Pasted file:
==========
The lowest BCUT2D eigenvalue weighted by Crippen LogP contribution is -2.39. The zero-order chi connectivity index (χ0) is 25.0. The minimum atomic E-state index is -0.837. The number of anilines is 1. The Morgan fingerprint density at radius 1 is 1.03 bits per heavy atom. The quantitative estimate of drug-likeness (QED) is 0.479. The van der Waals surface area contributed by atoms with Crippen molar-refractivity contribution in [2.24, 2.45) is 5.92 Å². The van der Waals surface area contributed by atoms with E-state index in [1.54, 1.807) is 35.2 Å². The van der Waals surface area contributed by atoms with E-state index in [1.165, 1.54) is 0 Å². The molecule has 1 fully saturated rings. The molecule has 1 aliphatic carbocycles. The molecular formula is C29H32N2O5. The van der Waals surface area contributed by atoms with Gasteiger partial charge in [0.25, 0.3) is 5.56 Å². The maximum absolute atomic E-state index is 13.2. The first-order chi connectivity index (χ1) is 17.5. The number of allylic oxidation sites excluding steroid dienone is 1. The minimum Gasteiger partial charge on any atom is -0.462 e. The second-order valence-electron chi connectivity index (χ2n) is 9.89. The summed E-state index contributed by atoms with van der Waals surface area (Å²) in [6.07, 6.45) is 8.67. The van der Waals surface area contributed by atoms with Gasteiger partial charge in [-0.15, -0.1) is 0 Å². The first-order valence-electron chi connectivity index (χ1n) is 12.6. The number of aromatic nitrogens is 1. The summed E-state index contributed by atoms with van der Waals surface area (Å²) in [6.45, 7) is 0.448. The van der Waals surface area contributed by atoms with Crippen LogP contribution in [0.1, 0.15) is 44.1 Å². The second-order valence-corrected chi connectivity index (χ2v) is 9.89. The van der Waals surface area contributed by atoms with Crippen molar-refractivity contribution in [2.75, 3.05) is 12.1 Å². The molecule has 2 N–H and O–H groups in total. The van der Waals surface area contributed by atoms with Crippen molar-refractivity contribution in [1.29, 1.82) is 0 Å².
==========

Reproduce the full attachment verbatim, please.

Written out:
The lowest BCUT2D eigenvalue weighted by Crippen LogP contribution is -2.39. The zero-order chi connectivity index (χ0) is 25.0. The minimum atomic E-state index is -0.837. The number of anilines is 1. The Morgan fingerprint density at radius 1 is 1.03 bits per heavy atom. The quantitative estimate of drug-likeness (QED) is 0.479. The van der Waals surface area contributed by atoms with Crippen molar-refractivity contribution in [2.24, 2.45) is 5.92 Å². The van der Waals surface area contributed by atoms with E-state index in [1.54, 1.807) is 35.2 Å². The van der Waals surface area contributed by atoms with E-state index in [1.165, 1.54) is 0 Å². The molecule has 1 fully saturated rings. The molecule has 1 aliphatic carbocycles. The molecular formula is C29H32N2O5. The van der Waals surface area contributed by atoms with Gasteiger partial charge in [0.25, 0.3) is 5.56 Å². The maximum absolute atomic E-state index is 13.2. The first-order chi connectivity index (χ1) is 17.5. The number of allylic oxidation sites excluding steroid dienone is 1. The minimum Gasteiger partial charge on any atom is -0.462 e. The second-order valence-electron chi connectivity index (χ2n) is 9.89. The summed E-state index contributed by atoms with van der Waals surface area (Å²) in [6.07, 6.45) is 8.67. The van der Waals surface area contributed by atoms with Gasteiger partial charge in [-0.15, -0.1) is 0 Å². The first-order valence-electron chi connectivity index (χ1n) is 12.6. The number of aromatic nitrogens is 1. The summed E-state index contributed by atoms with van der Waals surface area (Å²) in [6.45, 7) is 0.448. The van der Waals surface area contributed by atoms with Crippen LogP contribution in [0.1, 0.15) is 44.1 Å². The second-order valence-corrected chi connectivity index (χ2v) is 9.89. The van der Waals surface area contributed by atoms with Crippen molar-refractivity contribution in [2.75, 3.05) is 12.1 Å². The molecule has 2 N–H and O–H groups in total. The van der Waals surface area contributed by atoms with Crippen molar-refractivity contribution in [1.29, 1.82) is 0 Å².